The energy efficiency and carbon footprint of temporary homes: a case study from Japan

Matti Kuittinen*, Atsushi Takano

*Tämän työn vastaava kirjoittaja

Tutkimustuotos: LehtiartikkeliArticleScientificvertaisarvioitu

1 Sitaatiot (Scopus)


Purpose: The purpose of this study is to investigate the energy efficiency and life cycle carbon footprint of temporary homes in Japan after the Great Eastern Tohoku Earthquake in 2011. Design/methodology/approach: An energy simulation and life cycle assessment have been done for three alternative shelter models: prefabricated shelters, wooden log shelters and sea container shelters. Findings: Shelter materials have a very high share of life cycle emissions because the use period of temporary homes is short. Wooden shelters perform best in the comparison. The clustering of shelters into longer buildings or on top of each other increases their energy efficiency considerably. Sea containers piled on top of each other have superb energy performance compared to other models, and they consume even less energy per household than the national average. However, there are several gaps of knowledge in the environmental assessment of temporary homes and field data from refugee camps should be collected as part of camp management. Originality/value: The findings exemplify the impacts of the proper design of temporary homes for mitigating their energy demand and greenhouse gas emissions.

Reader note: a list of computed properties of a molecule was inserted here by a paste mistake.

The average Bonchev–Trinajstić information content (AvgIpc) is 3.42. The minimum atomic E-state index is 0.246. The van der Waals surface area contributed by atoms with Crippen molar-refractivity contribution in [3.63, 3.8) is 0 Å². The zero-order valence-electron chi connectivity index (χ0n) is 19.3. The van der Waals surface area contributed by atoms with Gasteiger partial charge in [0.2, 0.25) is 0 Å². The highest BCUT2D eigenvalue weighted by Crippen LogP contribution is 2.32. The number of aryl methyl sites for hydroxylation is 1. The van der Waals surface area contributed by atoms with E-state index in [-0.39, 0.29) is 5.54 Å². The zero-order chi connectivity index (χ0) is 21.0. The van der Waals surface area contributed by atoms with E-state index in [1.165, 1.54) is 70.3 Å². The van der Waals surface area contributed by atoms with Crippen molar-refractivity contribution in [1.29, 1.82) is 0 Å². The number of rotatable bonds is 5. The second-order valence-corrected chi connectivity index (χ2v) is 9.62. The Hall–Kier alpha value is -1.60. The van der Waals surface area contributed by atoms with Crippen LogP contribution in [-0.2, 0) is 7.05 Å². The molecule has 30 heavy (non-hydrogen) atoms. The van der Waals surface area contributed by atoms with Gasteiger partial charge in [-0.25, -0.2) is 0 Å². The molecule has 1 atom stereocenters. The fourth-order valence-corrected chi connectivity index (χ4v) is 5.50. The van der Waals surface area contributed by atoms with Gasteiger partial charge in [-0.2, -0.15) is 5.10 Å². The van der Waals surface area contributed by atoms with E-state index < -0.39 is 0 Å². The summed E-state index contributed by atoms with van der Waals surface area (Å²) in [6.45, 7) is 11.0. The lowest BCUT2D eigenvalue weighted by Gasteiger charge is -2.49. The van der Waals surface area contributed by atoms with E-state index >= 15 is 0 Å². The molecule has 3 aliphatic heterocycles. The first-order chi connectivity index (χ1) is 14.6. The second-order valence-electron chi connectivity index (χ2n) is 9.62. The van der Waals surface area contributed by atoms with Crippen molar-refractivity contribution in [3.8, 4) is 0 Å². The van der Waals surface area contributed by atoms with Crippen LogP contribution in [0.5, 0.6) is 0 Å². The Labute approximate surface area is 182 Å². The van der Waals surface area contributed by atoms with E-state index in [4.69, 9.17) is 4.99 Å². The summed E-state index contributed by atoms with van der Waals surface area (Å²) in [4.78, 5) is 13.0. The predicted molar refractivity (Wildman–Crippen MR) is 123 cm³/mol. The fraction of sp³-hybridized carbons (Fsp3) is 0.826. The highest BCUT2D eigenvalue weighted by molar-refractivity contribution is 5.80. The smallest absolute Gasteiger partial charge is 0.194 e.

JulkaisuInternational Journal of Disaster Resilience in the Built Environment
DOI - pysyväislinkit
TilaJulkaistu - 2017
OKM-julkaisutyyppiA1 Julkaistu artikkeli, soviteltu


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